For example, on the first day of every Multicultural Education course, my students and I read the course description and I ask them to unpack terms like “marginalized” and “cultural competence.” In our discussion, I inevitably draw students’ attention to this implied assumption of incompetence. I stress however that I do not consider them incompetent. I also tell them that I have higher expectations than mere “competence” when it comes to understanding how culture impacts education. To get there, I tell the students that the other night my wife told me “I was competent at making dinner” and I say that I felt pretty good about such a compliment. They look at me incredulously until they get the joke. For me, beginning this way helps students understand the course as less an effort to reduce their incompetence in terms of being more tolerant of some ill-defined set of “marginalized others,” and instead more about expanding their knowledge of their own cultures and how schools (and society) interact with our cultures in complex ways.

Although this introduction takes all of ten minutes, I am confident my students benefit from a discussion that asks them to consider the implied assumptions often embedded in language and are better prepared for later discussions, like our discussion of our assumptions concerning who “good” students are and how such a definition immediately leads to defining the opposite – “bad” students.

  1. Teaching to Assets

Along with setting the bar above a disposition of cultural competence, another struggle for teachers of Multicultural Education courses is to provide pre-service teachers with the knowledges and skills to implement a complete vision of multicultural education in their future classrooms. For example, although all five of Banks’ dimensions of multicultural education are discussed, the dimension of content integration can often represent the first and last manner in which pre-service teachers come to understand the place multicultural education has within their particular content area or certification area. To delve more deeply into the four remaining dimensions (knowledge construction, equity pedagogy, prejudice reduction, and empowering school culture), I have found it helpful to connect these dimensions to the students’ earlier course work. For example, we focus on connections between constructivism and knowledge construction as a way to understand a progression from theoretical foundations to a notion of critical practice based on equity and excellence. Although students find these other four dimensions more difficult to implement than content integration, the habit of seeing the material itself as an asset to their teaching is another step in refusing to believe that content integration is all they can know.

Another area teacher educators can struggle with is responding to the great diversity of certification areas and content levels of the students in each class. Our first goal must be to critically consider how we think about diversity ourselves within the classroom space. Instead of focusing on the different subject area majors and grade levels my students are becoming certified to teach as a problem, I stress how we benefit from such variety. To do so, I create two different groupings within each section: the first, organized students within similar certification areas while the second was constructed to ensure a diversity of these areas so students can practice talking about the material across disciplines. Students commented that they appreciated the chance to speak with classmates in both these settings. I also use a diversity of content levels and/or certification areas within the classroom by both encouraging cross-discipline ideas of implementation as well as more content/certification-specific discussions of practice. For example, instead of having students work in content specific groups (for various assignments and their final exam), I encourage students to work in groups of mixed content areas.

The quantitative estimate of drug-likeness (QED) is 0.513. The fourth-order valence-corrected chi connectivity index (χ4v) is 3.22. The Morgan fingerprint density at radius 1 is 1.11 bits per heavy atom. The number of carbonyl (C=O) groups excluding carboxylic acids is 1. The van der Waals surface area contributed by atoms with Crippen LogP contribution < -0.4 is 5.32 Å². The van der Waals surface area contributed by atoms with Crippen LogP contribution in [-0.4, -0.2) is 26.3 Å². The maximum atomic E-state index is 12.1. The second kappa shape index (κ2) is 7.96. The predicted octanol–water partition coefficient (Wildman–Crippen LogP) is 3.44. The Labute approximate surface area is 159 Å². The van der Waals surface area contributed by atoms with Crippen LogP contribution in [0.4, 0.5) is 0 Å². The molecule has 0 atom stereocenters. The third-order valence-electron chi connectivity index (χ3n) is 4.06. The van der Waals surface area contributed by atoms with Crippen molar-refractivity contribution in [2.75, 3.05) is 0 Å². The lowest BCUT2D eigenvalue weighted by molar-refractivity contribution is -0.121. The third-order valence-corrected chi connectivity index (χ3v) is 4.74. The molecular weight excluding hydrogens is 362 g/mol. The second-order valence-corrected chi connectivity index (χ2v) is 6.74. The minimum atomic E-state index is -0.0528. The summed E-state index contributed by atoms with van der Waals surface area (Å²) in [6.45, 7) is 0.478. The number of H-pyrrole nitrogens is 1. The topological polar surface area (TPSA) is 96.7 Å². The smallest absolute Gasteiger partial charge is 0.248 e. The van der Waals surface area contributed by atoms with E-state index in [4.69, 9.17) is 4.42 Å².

One particular mixed content group worked on creating a lesson plan that used all five of Banks’ dimensions of multicultural education as their final exam presentation. The four students came from the following content areas: Family & Consumer Sciences, Secondary Math, and Physical & Health Education. After the quarter ended, I asked each student to respond to questions regarding their process of making lesson plan with such a diversity of content areas. Below I share my questions and the responses I received from one of the four students:

How did your group come up with the lesson plan in terms of fitting in different content and certification areas?

“We started with the overall idea of using a nutrition unit to integrate the content areas of health and math. In a prior nutrition class…I participated in a project that required us to go to the store and calculate food items on a food stamp budget. It was very informative and eye opening to the food systems in America and the millions of people that struggle. Our group came together to create a version of the food stamp challenge that students in a high school setting could do. The lesson required a lot of calculations with food budgeting, which made it easy to combine nutrition and math.”